On December 7, 2017, three days after The Hollywood Reporter broke the news of Singer’s firing, a Seattle man named Cesar Sanchez-Guzman filed a lawsuit against the director, alleging that Singer had raped him in 2003 when Sanchez-Guzman was 17. The day after that, Deadline Hollywood published an interview with a former boyfriend of Singer’s, Bret Tyler Skopek, in which Skopek described a lifestyle of drugs and orgies.
According to multiple sources, Fox had no idea that the Sanchez-Guzman lawsuit was coming when the studio fired Singer. Still, Sanchez-Guzman’s claims shouldn’t have been much of a surprise. Almost from the moment, his star began to rise, Singer, who is now 53, has been trailed by allegations of sexual misconduct. These allegations were so well known that 4,000 students, faculty members, and alumni at the University of Southern California had signed a petition asking the school to take Singer’s name off one of its programs, the Bryan Singer Division of Cinema and Media Studies—which the school did immediately after Sanchez-Guzman filed his suit. As one prominent actor told us, “After the Harvey Weinstein news came out, everyone thought Bryan Singer would be next.”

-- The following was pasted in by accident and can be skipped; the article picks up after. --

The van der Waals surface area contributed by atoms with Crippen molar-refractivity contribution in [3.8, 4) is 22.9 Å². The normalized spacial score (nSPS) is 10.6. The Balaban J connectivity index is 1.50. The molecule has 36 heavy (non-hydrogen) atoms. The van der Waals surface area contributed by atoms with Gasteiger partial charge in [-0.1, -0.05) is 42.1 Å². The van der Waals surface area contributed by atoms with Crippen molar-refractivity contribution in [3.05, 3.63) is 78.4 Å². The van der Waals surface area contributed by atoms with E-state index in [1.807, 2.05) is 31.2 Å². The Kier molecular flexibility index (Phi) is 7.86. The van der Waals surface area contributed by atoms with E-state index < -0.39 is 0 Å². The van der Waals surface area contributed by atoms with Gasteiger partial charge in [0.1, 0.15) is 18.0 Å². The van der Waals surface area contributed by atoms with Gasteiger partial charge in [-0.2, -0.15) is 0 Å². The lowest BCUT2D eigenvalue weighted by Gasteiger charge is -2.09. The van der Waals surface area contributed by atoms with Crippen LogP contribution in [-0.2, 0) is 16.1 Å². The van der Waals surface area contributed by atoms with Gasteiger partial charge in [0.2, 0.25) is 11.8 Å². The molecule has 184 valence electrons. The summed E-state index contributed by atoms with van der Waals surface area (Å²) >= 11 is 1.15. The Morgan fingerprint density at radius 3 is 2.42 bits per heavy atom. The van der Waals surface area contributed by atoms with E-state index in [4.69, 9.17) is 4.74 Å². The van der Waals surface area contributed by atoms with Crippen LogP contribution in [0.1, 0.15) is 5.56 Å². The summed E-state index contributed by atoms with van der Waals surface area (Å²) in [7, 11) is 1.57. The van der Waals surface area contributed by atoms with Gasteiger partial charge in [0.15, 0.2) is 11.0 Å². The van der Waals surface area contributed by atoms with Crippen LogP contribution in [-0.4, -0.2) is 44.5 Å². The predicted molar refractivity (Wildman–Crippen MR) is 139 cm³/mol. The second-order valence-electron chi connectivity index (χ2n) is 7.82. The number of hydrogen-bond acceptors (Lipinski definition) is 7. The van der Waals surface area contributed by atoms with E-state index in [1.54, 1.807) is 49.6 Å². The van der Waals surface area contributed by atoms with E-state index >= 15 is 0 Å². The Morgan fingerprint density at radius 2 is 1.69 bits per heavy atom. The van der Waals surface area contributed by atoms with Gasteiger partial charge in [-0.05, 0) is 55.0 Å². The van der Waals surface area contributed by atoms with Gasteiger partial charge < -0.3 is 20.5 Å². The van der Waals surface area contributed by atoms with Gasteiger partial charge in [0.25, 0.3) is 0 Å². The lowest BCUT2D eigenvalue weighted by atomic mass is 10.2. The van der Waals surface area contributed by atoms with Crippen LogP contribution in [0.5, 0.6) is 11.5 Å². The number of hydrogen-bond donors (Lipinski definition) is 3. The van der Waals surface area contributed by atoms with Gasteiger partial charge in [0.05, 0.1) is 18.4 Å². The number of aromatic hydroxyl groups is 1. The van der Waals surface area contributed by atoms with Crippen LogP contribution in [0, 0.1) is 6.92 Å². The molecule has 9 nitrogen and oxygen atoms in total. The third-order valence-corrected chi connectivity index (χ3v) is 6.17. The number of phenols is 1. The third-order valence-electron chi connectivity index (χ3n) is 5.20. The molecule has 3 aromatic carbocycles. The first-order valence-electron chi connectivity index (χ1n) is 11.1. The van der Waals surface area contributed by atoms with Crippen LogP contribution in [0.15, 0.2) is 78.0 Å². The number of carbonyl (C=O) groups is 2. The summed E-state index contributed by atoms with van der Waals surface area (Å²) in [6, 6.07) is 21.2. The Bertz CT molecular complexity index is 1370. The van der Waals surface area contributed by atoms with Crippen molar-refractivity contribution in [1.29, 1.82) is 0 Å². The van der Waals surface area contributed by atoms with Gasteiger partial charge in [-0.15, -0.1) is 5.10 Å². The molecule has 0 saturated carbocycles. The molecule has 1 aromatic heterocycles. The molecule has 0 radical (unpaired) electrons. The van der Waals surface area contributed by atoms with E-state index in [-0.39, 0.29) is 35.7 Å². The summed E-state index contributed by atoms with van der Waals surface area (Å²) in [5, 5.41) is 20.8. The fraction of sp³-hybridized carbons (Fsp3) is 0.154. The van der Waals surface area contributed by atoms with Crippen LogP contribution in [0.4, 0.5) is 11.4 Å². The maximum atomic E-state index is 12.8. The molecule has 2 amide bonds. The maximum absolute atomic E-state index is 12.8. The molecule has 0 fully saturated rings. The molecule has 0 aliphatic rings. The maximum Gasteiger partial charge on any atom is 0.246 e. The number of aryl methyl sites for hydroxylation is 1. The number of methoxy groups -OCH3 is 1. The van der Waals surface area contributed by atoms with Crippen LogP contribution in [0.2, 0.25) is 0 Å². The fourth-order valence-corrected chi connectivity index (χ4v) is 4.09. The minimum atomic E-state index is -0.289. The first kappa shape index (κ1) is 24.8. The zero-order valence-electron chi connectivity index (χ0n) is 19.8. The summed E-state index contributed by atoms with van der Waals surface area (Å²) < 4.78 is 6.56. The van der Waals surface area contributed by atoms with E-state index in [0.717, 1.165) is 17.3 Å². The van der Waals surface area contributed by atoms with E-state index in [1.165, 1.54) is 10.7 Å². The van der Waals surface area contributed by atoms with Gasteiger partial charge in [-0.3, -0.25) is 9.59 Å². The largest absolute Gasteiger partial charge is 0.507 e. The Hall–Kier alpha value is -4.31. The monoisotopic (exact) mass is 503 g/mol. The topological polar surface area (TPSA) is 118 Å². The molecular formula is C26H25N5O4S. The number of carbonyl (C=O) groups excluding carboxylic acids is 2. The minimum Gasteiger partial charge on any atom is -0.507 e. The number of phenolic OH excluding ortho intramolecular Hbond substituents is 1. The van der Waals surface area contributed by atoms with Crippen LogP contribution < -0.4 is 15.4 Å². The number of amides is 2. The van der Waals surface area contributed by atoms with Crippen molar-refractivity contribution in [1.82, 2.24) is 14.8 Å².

The accusations against Singer cover a spectrum. Some of the alleged victims say they were seduced by the director while underage; others say they were raped. The victims we interviewed told us these experiences left them psychologically damaged, with substance-abuse problems, depression, and PTSD.
The portrait of Singer that emerges is of a troubled man who surrounded himself with vulnerable teenage boys, many of them estranged from their families. Their accounts suggest that Singer didn’t act alone; he was aided by friends and associates who brought him, young men. And he was abetted, in a less direct way, by an industry in which a record of producing hits confers immense power: Many of the sources we interviewed insisted, out of fear of damaging their own career, that we withhold their name, even as they expressed dismay at the behavior they’d witnessed.